ASSOCIATED PRESS — TALLAHASSEE, Fla. — Florida voters this month approved a three-strikes law unlike any other state’s — a measure aimed not at killers and thieves but at doctors who mess up.
The newly approved amendment to the Florida Constitution automatically would revoke the medical license of any doctor hit with three malpractice judgments. The law is backed by doctors’ foremost antagonists — lawyers — and the ramifications could be huge.
Legal experts say the measure could lead to a flood of malpractice suits. Doctors say it will scare some physicians away from Florida while forcing others to reach quick malpractice settlements to avoid a “strike” against them.
“It has branded the state as probably the most unfriendly state for physicians,” said Robert Yelverton, a Tampa doctor.
The three-strikes law is just one salvo in a fierce battle between doctors and trial lawyers that is playing out across the country. While several states have taken steps to limit malpractice awards, the fight is especially intense in Florida, where the cost of malpractice insurance is higher than in most states.
Doctors this year put their own measure on the ballot that limits how much of a malpractice award an attorney can take as a fee. There are already such limits, but the amendment, which also passed, further reduces the lawyer’s percentage.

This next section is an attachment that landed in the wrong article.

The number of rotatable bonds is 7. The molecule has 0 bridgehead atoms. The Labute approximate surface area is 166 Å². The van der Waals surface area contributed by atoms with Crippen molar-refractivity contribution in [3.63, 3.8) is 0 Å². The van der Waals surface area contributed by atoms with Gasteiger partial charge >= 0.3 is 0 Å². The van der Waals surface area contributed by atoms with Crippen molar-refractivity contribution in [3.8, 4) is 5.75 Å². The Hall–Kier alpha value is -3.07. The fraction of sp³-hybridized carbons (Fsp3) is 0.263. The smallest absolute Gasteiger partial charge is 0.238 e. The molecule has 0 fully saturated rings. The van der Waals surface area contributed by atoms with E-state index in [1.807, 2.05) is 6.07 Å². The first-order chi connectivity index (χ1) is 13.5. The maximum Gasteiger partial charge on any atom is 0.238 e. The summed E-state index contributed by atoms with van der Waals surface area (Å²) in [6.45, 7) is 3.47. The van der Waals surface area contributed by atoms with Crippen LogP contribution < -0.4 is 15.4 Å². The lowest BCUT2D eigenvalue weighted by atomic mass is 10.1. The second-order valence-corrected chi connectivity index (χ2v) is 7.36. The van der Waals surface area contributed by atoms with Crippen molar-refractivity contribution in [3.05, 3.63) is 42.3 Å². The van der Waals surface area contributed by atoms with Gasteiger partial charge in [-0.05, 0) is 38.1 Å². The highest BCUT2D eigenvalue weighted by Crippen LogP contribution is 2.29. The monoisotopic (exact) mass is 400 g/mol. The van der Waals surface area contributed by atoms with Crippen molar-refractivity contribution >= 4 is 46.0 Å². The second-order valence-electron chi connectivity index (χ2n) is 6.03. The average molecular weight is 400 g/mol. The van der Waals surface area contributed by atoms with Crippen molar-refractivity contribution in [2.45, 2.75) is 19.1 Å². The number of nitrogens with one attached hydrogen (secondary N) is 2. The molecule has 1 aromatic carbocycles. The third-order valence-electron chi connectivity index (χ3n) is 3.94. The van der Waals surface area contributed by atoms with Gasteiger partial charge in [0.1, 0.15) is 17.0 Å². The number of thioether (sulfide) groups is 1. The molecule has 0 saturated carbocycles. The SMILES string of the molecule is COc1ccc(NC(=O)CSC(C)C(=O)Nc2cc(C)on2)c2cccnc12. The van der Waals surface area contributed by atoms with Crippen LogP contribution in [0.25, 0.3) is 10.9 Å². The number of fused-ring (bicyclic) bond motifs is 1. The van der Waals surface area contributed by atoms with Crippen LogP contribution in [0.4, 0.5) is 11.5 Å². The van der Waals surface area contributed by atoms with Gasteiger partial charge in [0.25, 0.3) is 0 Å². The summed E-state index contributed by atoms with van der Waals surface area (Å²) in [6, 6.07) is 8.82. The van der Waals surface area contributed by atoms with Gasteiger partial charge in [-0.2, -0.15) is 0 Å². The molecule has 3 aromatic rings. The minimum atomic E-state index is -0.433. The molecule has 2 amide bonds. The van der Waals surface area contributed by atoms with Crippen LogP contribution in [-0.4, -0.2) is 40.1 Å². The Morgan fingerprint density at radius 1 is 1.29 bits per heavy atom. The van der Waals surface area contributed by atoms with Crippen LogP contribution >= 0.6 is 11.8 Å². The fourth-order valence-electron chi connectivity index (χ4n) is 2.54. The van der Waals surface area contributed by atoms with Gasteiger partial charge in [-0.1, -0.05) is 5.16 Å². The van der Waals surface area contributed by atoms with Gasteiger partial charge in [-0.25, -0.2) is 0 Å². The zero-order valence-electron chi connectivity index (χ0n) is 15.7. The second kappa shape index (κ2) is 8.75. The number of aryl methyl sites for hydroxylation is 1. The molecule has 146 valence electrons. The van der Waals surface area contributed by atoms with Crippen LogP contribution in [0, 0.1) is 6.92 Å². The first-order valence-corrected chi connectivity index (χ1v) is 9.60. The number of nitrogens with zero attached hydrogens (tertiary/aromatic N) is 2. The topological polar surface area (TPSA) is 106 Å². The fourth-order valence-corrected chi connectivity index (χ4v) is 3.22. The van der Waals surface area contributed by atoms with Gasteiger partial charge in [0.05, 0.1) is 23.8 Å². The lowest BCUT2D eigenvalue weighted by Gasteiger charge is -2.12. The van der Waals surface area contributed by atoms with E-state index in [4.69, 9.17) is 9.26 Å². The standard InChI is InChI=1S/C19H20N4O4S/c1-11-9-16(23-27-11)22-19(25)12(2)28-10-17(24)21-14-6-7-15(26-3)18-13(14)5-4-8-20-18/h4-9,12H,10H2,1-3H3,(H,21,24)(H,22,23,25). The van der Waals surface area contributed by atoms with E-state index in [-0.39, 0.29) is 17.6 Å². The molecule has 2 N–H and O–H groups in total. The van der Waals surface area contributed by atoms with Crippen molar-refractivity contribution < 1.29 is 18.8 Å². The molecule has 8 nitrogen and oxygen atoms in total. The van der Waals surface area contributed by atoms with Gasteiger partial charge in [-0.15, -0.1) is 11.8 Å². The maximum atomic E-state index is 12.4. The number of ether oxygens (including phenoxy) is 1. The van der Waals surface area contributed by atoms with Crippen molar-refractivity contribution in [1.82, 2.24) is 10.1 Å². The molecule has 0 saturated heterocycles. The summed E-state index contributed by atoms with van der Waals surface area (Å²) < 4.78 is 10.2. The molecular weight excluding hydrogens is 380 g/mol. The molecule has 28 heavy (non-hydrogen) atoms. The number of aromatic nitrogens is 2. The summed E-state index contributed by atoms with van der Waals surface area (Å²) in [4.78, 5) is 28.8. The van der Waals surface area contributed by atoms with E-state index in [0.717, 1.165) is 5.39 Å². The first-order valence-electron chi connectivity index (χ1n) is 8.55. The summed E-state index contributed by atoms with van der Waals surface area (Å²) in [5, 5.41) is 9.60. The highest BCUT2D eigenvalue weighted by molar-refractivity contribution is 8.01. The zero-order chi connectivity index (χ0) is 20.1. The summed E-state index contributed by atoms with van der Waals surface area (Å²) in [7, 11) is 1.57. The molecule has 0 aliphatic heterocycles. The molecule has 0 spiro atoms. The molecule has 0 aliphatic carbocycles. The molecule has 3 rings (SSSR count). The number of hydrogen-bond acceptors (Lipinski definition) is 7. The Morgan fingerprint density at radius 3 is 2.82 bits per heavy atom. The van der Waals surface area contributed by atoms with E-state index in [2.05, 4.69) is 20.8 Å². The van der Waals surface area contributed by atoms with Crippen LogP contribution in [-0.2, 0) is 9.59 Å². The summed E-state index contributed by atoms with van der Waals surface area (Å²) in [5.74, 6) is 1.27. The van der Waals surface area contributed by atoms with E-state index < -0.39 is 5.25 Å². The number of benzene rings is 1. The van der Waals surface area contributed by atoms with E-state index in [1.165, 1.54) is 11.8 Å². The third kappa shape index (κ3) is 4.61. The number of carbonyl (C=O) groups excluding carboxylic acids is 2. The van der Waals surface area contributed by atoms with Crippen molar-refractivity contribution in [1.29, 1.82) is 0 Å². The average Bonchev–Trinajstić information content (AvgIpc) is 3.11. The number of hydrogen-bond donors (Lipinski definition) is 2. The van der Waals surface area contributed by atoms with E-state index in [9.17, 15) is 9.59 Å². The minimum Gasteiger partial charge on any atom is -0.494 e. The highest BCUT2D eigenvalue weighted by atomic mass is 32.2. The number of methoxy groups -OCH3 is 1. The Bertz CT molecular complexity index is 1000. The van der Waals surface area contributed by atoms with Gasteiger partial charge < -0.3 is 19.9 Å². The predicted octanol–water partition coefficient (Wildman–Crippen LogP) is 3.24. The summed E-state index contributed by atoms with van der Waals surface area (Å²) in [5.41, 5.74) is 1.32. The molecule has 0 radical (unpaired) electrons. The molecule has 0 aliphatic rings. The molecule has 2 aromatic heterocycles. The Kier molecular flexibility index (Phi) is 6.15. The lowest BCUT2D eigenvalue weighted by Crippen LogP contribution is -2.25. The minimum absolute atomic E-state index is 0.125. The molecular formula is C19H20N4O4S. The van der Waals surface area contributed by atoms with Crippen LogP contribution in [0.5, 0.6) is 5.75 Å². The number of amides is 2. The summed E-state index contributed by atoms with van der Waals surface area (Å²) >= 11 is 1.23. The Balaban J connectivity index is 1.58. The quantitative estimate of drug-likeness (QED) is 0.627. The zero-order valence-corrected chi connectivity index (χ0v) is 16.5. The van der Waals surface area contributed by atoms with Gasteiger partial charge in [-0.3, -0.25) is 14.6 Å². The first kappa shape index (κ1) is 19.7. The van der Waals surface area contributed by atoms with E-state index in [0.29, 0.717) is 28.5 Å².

Doctors contend that with less chance for a big payday, lawyers will be more selective about which cases they take and perhaps will avoid frivolous ones.
Lance Block, a lawyer who makes his living mostly by representing malpractice victims, said the doctors’ campaign to limit attorney fees was motivated purely by enmity.
“I don’t think there’s any question that the purpose of this amendment is to drive lawyers away from medical-negligence cases,” Mr. Block said.
Lester Brickman, a professor of legal ethics at the Benjamin N. Cardozo School of Law of Yeshiva University in New York, said the lawyers “trumped the doctors” with the three-strikes amendment, because lawyers will rush to sue in hopes that doctors will settle to avoid a “strike” on their record.
“You’ll see hundreds of these claims,” Mr. Brickman said. “In the next 10 years, virtually every doctor in the state of Florida will have been sued.”
The three-strikes law has yet to take effect. It was put on hold by a judge who said the Legislature needs to spell out just how it will work.
The number of doctors who would have their licenses revoked by the three-strikes rule is small, perhaps a dozen or so at the most, experts say. Florida has just under 30,000 active doctors.
Jay Wolfson, a professor of health law at the University of South Florida College of Public Health, has watched with frustration the back-and-forth between doctors and lawyers.
Mr. Wolfson said the three-strikes amendment is like many other efforts to fix the medical-malpractice situation: “It doesn’t do a darn thing to protect patients from the very small number of bad doctors.”